As shown in FIG. 5, after appropriate cleaning and plating if desired, a mask in the form of the desired circuit is provided. The mask is preferably of the dry film type which is coated on both sides of the circuit and then exposed to polymerize the mask in accordance with the circuit to be produced. The dry film process is preferred since it coats or tents the holes in the center of the plugs, and this coating is needed to ensure that the etching of the plated surface does not etch the plugs. The photoresist coating may be as thin as 0.001 inches, so long at it exhibits sufficient body for effective etching.
A chemical etchant, not shown, would then be applied to both surfaces of the board, and would etch the exposed portions of copper surfaces 16 and 18. Typical etchants would include ferric chloride and ammonium persulfate and the etching step would be carried out, for example, for a period of about 15 to 20 minutes. The time required, of course, would depend on the concentration of the etchant solution and the thickness of the exposed portions of copper layers 16 and 18 as well as whether or not an additional surface coat of copper has been applied by subsequent electroplating.
After rinsing and washing by conventional methods to remove the etching solution, and to dissolve mask 28, the resulting circuit is as shown in FIG. 6. The circuit board base 12 is now exposed to separate the fine line portions of the circuitry, and copper cladding 16 and 18 remains to produce the desired circuitry, with through-hole or plug plating being provided by copper cladding 20 and electrodeposited copper 26. The resulting structure is now ready for the last step of the process prior to the insertion of the appropriate electronic components. That is, the board is dipped in a solder bath, and excess solder blown off or centrifugally thrown off, by conventional methods. The solder coating primarily remains on the conductive surfaces on the board. In particular, as shown in FIG. 7, board 12 having previously discussed circuitry 16, 18, 20 and 26 is provided with a typical tin/lead solder coat 30 for easy attachment of electrical components. It is preferred, but not absolutely necessary, that the board be reheated at this point and the solder re-flowed in order to assure smooth, even and complete solder coverage at the appropriate points.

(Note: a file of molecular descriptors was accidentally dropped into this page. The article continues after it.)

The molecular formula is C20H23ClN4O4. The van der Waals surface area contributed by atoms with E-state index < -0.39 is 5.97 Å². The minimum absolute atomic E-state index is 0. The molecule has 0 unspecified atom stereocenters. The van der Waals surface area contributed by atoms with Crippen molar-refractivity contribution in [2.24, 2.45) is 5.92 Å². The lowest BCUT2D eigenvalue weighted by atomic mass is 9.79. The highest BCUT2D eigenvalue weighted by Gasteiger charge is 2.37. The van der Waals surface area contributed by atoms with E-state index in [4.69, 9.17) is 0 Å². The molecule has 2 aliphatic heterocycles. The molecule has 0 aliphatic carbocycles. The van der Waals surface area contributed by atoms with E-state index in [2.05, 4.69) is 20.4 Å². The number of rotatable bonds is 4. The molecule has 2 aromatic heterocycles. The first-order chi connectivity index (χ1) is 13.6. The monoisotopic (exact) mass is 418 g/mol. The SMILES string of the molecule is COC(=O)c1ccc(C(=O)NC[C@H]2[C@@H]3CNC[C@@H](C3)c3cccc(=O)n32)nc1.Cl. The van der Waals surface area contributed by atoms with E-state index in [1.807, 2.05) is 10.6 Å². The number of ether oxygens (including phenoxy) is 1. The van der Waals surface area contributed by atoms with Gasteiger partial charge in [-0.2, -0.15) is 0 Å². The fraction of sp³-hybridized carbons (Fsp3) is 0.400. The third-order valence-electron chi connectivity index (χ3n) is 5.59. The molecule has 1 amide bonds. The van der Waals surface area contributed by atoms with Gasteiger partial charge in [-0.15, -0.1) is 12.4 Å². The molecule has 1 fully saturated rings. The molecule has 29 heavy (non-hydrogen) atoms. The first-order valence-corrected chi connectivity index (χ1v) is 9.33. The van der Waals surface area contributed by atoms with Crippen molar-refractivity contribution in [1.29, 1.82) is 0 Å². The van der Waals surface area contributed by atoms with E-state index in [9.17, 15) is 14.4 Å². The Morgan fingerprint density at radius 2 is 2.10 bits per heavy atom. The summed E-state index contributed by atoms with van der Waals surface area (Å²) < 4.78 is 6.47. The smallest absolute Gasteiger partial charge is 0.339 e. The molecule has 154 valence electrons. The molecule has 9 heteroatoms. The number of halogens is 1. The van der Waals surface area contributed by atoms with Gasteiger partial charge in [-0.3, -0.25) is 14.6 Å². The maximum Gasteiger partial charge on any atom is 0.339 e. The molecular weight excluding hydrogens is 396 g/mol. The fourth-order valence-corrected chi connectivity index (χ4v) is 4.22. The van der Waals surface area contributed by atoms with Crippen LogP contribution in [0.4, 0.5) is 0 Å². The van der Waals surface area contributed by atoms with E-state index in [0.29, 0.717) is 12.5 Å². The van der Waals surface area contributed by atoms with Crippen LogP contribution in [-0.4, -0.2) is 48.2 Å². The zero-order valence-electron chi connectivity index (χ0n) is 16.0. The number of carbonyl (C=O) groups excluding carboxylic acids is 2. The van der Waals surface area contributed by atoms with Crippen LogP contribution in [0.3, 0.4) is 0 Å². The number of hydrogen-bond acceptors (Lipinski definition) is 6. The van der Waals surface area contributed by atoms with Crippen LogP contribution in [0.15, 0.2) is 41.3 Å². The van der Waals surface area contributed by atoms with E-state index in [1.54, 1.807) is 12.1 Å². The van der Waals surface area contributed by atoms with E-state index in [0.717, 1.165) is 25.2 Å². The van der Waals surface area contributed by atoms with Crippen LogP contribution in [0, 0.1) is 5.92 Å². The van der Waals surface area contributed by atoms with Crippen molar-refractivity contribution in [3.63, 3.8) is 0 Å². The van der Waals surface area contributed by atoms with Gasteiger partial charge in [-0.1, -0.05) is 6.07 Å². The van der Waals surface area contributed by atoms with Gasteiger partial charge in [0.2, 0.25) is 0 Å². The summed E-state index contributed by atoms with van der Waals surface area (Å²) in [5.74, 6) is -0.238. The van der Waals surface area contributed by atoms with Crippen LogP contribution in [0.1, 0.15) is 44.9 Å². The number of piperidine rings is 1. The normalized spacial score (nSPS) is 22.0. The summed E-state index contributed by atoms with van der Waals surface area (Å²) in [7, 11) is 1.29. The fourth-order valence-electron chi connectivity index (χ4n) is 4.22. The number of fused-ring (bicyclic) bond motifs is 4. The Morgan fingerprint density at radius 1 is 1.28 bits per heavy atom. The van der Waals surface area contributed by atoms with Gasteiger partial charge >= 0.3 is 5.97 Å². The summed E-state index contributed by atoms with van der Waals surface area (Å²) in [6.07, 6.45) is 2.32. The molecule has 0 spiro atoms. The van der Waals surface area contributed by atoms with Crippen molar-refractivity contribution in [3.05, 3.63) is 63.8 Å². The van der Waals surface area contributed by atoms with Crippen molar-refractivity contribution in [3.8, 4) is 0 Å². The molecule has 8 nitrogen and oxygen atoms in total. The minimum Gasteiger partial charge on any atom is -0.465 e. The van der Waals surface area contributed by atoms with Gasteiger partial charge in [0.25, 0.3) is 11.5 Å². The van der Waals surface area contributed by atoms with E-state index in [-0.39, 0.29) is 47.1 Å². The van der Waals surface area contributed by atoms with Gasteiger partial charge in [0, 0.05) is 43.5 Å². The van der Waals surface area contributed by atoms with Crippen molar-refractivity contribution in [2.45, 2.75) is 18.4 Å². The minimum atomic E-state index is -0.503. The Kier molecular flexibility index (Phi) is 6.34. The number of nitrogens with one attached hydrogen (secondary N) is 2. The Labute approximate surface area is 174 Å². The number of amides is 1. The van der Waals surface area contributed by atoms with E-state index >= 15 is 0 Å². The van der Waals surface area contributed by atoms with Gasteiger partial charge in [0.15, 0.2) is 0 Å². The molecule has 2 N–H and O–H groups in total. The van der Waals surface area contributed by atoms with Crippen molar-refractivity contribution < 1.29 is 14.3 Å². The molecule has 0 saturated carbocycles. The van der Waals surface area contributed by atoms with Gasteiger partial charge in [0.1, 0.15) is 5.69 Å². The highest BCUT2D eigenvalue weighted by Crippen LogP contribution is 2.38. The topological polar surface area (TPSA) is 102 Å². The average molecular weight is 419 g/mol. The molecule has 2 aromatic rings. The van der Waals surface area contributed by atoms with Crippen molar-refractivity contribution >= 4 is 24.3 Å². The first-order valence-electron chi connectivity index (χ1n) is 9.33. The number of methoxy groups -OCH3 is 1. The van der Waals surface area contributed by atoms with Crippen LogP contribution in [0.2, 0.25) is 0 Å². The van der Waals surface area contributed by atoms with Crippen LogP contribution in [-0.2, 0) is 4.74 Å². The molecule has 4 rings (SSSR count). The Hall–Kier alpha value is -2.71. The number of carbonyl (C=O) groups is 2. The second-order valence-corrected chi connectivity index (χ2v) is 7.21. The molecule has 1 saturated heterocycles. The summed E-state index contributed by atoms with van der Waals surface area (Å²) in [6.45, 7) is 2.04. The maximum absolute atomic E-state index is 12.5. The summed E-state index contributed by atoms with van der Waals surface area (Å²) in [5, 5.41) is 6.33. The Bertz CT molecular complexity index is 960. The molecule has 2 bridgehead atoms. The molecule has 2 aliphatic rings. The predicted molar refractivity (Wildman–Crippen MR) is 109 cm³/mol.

Although there have been described above particular methods of making circuitry with plated through-holes in accordance with the invention for the purpose of illustrating the manner in which the invention may be used to advantage, it will be appreciated that the invention is not limited thereto. Accordingly any and all modifications, variations or equivalent arrangements which may occur to those skilled in the art, such as the utilization of different metals in the plating steps and the optional metal plating step, should be considered to be within the scope of the invention as defined in the appended claims.
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|Citing Patent||Filing date||Publication date||Applicant||Title|
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|US4374708 *||2 Jul 1981||22 Feb 1983||General Dynamics, Pomona Division||Fine line circuitry probes and method of manufacture|
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|U.S. Classification||205/150, 205/191, 427/97.2|
|International Classification||H05K3/42, C25D5/02, H05K3/04|
|Cooperative Classification||C25D5/02, H05K2201/0347, H05K3/04, H05K2203/1394, H05K3/426, H05K2203/0723|
|European Classification||H05K3/42E2, C25D5/02|
|23 Oct 1992||AS||Assignment|
Owner name: HUGHES MISSILE SYSTEMS COMPANY, CALIFORNIA
Free format text: ASSIGNMENT OF ASSIGNORS INTEREST.;ASSIGNOR:GENERAL DYNAMICS CORPORATION;REEL/FRAME:006279/0578
Effective date: 19920820